Japan's Isetan Mitsukoshi Holdings recently announced plans to shutter its Chiba Mitsukoshi department store due to the outlet's continued poor performance. The store, which has a sales floor space of 24,700 square meters, will close on March 20, 2017. Some of the outlet's functions—such as its external sales and service section—will then be transferred to an upscale shop set to open nearby, before the Chiba Mitsukoshi store closes down completely.
"A new station building at JR Chiba Station and new in-station stores were scheduled to open in November this year, and redevelopment of Chiba's downtown area was supposed to be led by the Mitsukoshi department store, among others," said an exasperated Toshiaki Ishii, president of the Chiba Chamber of Commerce and Industry, and corporate advisor to Chiba Bank. "The decision was a real bolt from the blue; totally surprising. I want to talk directly to the officials concerned."
Waseda University Rugby Football Club is aiming to become a general incorporated association, with plans to that end currently making headway.
In August this year, Kyoto University Gangsters, an American football club, became the first university sports club in Japan to be granted incorporated status. Following the football club's designation, Waseda reportedly reached out to the team for help. "There's already an exchange of know-how and other information going on behind the scenes," a Waseda source said.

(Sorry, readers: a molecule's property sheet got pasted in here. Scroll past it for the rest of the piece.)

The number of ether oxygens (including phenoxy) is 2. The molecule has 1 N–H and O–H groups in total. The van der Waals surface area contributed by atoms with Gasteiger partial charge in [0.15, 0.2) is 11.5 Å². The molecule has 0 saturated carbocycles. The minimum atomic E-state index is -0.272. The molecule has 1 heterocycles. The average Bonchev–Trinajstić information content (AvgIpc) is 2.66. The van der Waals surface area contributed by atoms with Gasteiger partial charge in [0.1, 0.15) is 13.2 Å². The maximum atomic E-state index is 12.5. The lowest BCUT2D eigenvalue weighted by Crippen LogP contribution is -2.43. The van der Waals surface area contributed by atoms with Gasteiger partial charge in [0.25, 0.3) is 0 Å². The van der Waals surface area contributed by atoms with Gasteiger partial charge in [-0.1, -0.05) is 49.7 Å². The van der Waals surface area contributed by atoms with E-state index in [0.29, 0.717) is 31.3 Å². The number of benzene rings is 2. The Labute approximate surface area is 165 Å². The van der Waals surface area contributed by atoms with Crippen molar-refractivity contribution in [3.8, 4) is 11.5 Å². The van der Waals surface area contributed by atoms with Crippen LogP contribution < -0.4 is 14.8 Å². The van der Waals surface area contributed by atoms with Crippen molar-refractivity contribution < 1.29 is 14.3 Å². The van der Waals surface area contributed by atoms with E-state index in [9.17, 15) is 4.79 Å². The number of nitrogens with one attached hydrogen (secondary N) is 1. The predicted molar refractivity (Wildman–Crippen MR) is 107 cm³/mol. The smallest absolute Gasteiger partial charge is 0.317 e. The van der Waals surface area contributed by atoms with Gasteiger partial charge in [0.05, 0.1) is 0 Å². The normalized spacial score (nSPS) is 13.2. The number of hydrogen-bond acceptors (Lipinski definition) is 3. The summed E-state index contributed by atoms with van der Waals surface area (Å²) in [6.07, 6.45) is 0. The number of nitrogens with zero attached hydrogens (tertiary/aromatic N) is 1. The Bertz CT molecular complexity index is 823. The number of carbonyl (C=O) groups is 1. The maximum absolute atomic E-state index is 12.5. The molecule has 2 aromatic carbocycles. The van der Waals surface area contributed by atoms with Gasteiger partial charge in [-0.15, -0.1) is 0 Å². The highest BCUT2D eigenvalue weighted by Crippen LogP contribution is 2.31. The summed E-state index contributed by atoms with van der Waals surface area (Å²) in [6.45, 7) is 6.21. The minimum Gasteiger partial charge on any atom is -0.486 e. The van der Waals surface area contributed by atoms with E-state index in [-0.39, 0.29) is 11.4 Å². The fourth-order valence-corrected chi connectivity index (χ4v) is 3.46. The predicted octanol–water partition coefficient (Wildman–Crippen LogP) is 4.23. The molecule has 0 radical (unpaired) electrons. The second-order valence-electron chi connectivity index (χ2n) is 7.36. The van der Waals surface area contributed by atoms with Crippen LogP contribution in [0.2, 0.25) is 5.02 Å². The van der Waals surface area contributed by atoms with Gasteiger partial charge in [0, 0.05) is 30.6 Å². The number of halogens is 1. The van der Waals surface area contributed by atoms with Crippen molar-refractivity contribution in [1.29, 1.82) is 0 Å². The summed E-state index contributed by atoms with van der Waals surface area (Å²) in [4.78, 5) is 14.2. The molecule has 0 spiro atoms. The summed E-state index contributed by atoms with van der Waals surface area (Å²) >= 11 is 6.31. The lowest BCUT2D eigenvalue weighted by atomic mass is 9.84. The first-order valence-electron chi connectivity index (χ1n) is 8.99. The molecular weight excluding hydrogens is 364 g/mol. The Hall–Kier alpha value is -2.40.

Fukui Prefecture, outraged over the government's decision last month to decommission the Monju fast-breeder nuclear reactor, is making veiled threats to withdraw its approval for pluthermal power generation at Takahama Nuclear Power Station in the prefecture.
If the prefecture rescinds its approval and other prefectures with nuclear power plants follow suit, it could negatively impact the updating in 2018 of the Japan-U.S. agreement on cooperation concerning peaceful uses of nuclear energy.
Toshiba Corp. currently faces a new challenge regarding changes to its corporate culture. This mission has become particularly important as its "Securities on Alert" status will likely be lifted by the end of the current business year. The embattled company was on the verge of delisting after the Tokyo Stock Exchange put its shares on alert one year ago.
Toshiba established a new system to receive reports from whistle-blowers aimed at preventing a recurrence of the accounting irregularities that battered the company, but it is being inundated with reports from employees accusing their bosses of bullying and sexual harassment. This whistle-blowers' hotline has unexpectedly helped expose yet another dark side of the company, according to observers.